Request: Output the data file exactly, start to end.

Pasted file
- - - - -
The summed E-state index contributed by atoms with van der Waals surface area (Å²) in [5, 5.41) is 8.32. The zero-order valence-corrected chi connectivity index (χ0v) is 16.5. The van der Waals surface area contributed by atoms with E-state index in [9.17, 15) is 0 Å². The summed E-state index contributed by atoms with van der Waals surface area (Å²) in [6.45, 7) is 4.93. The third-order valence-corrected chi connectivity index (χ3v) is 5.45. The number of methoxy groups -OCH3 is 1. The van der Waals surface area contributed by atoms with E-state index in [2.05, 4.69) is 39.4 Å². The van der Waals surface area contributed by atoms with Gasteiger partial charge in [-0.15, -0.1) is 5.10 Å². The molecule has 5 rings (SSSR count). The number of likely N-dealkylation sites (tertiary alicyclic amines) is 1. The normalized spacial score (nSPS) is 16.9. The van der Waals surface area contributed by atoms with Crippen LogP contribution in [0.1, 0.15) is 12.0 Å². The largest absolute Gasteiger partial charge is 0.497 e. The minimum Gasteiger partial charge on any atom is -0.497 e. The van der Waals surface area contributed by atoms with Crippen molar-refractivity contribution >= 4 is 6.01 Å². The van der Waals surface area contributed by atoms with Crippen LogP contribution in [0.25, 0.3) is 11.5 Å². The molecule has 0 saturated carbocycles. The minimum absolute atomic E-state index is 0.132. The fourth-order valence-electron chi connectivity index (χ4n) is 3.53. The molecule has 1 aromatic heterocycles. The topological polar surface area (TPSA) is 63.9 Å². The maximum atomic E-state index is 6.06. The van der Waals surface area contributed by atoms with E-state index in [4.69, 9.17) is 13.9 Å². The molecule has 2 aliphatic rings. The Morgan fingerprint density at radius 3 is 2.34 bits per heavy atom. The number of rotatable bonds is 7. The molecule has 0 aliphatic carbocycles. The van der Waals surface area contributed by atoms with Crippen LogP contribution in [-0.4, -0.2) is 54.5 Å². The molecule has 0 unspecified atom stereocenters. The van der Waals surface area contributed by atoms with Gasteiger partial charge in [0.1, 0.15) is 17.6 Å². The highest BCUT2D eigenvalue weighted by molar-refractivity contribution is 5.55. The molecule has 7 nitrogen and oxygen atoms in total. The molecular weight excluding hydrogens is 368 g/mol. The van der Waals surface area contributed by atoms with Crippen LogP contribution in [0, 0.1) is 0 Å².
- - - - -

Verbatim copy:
The summed E-state index contributed by atoms with van der Waals surface area (Å²) in [5, 5.41) is 8.32. The zero-order valence-corrected chi connectivity index (χ0v) is 16.5. The van der Waals surface area contributed by atoms with E-state index in [9.17, 15) is 0 Å². The summed E-state index contributed by atoms with van der Waals surface area (Å²) in [6.45, 7) is 4.93. The third-order valence-corrected chi connectivity index (χ3v) is 5.45. The number of methoxy groups -OCH3 is 1. The van der Waals surface area contributed by atoms with E-state index in [2.05, 4.69) is 39.4 Å². The van der Waals surface area contributed by atoms with Gasteiger partial charge in [-0.15, -0.1) is 5.10 Å². The molecule has 5 rings (SSSR count). The number of likely N-dealkylation sites (tertiary alicyclic amines) is 1. The normalized spacial score (nSPS) is 16.9. The van der Waals surface area contributed by atoms with Crippen LogP contribution in [0.1, 0.15) is 12.0 Å². The largest absolute Gasteiger partial charge is 0.497 e. The minimum Gasteiger partial charge on any atom is -0.497 e. The van der Waals surface area contributed by atoms with Crippen molar-refractivity contribution >= 4 is 6.01 Å². The van der Waals surface area contributed by atoms with Crippen LogP contribution in [0.25, 0.3) is 11.5 Å². The molecule has 0 saturated carbocycles. The minimum absolute atomic E-state index is 0.132. The fourth-order valence-electron chi connectivity index (χ4n) is 3.53. The molecule has 1 aromatic heterocycles. The topological polar surface area (TPSA) is 63.9 Å². The maximum atomic E-state index is 6.06. The van der Waals surface area contributed by atoms with E-state index in [4.69, 9.17) is 13.9 Å². The molecule has 2 aliphatic rings. The Morgan fingerprint density at radius 3 is 2.34 bits per heavy atom. The number of rotatable bonds is 7. The molecule has 0 aliphatic carbocycles. The van der Waals surface area contributed by atoms with Crippen LogP contribution in [-0.4, -0.2) is 54.5 Å². The molecule has 0 unspecified atom stereocenters. The van der Waals surface area contributed by atoms with Gasteiger partial charge in [0.1, 0.15) is 17.6 Å². The highest BCUT2D eigenvalue weighted by molar-refractivity contribution is 5.55. The molecule has 7 nitrogen and oxygen atoms in total. The molecular weight excluding hydrogens is 368 g/mol. The van der Waals surface area contributed by atoms with Crippen LogP contribution in [0, 0.1) is 0 Å².